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Databases - Practical PostgreSQL
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Step 9: Configuring the PostgreSQL SysV Script

The SysV script will allow the graceful control of the PostgreSQL database through the use of the SysV runlevel system. The SysV script can be used for starting, stopping, and status-checking of PostgreSQL. It is known to work with most Red Hat based versions of Linux, including Mandrake; however, it should work with other SysV systems (e.g., UnixWare, Solaris, etc.) with little modification. The script is named linux . To use it, you will first need to copy the linux script to your init.d directory. You may require root access to do this.

First, change to the directory where you unpacked the PostgreSQL source. In our case, the path to that directory is /usr/local/src/postgresql-7.1.3/ . Then, issue a cp command to copy the script from contrib/start-scripts into the init.d directory. Example 2-19 demonstrates how to do this on a Red Hat Linux system.

Example 2-19. Copying the linux script

$ 
cd /usr/local/src/postgresql-7.1.3/

$ 
su -c "cp contrib/start-scripts/linux /etc/rc.d/init.d/postgresql"

Example 2-19 arbitrarily re-names the new copy to postgresql ; you may call it whatever you prefer, though it is typically named either postgresql , or postgres .

You will need to make the script file executable after copying it. To do so, use the command shown in Example 2-20.

Example 2-20. Making the linux script executable

$ 
su -c "chmod a+x /etc/rc.d/init.d/postgresql"

There are no additional requirements to use the SysV script with Red Hat, if you do not intend on using it to start PostgreSQL automatically (i.e., if you wish to use the script manually). However, if you do wish for the script to startup PostgreSQL automatically when the machine boots up (or changes runlevels), you will need to have the chkconfig program installed. If chkconfig is installed, you will also need to add the following two lines, including the hash (#) symbol, at the beginning of the /etc/rc.d/init.d/postgresql file:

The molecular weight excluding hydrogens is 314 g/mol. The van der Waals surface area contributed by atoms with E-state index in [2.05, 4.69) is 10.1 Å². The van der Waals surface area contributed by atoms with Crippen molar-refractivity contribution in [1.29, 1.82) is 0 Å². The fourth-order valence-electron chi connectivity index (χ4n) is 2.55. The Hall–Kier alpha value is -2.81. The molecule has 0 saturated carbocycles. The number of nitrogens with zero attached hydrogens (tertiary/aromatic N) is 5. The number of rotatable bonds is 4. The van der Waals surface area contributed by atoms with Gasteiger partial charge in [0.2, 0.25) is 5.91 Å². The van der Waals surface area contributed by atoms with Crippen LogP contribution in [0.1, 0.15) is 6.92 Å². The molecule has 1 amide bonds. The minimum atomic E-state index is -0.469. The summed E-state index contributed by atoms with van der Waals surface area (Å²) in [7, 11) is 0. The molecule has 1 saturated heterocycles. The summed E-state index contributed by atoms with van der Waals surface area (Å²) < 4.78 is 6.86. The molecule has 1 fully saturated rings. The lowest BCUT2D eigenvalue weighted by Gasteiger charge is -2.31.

# chkconfig: 345 85 15
# description: PostgreSQL RDBMS

These example numbers should work on your system; however, it is good to know what role they perform. The first group of numbers (345) represent which runlevels PostgreSQL should be started at. The example shown would start PostgreSQL at runlevels 3, 4, and 5. The second group of numbers (85) represent the order in which PostgreSQL should be started within that runlevel, relative to other programs. You should probably keep the second number high, to indicate that it should be started later in the runlevel. The third number (15) represents the order in which PostgreSQL should be shutdown. It is a good idea to keep this number low, representing a shutdown order that is inverse from the startup order. As previously mentioned, the script should work on your system with the numbers provided, but you can change them if it is necessary.

Once these two lines have been added to the script, you can use the commands shown in Example 2-21 on Red Hat and Mandrake Linux distributions to start the PostgreSQL database. Be sure to execute these as the root user.

Example 2-21. Starting PostgreSQL with the SysV script

$ 
service postgresql start

Starting PostgreSQL: ok
$ 
service postgresql stop

Stopping PostgreSQL: ok

Note: The SysV script logs redirects all PostgreSQL debugging output to /usr/local/pgsql/data/serverlog , by default.

Databases - Practical PostgreSQL
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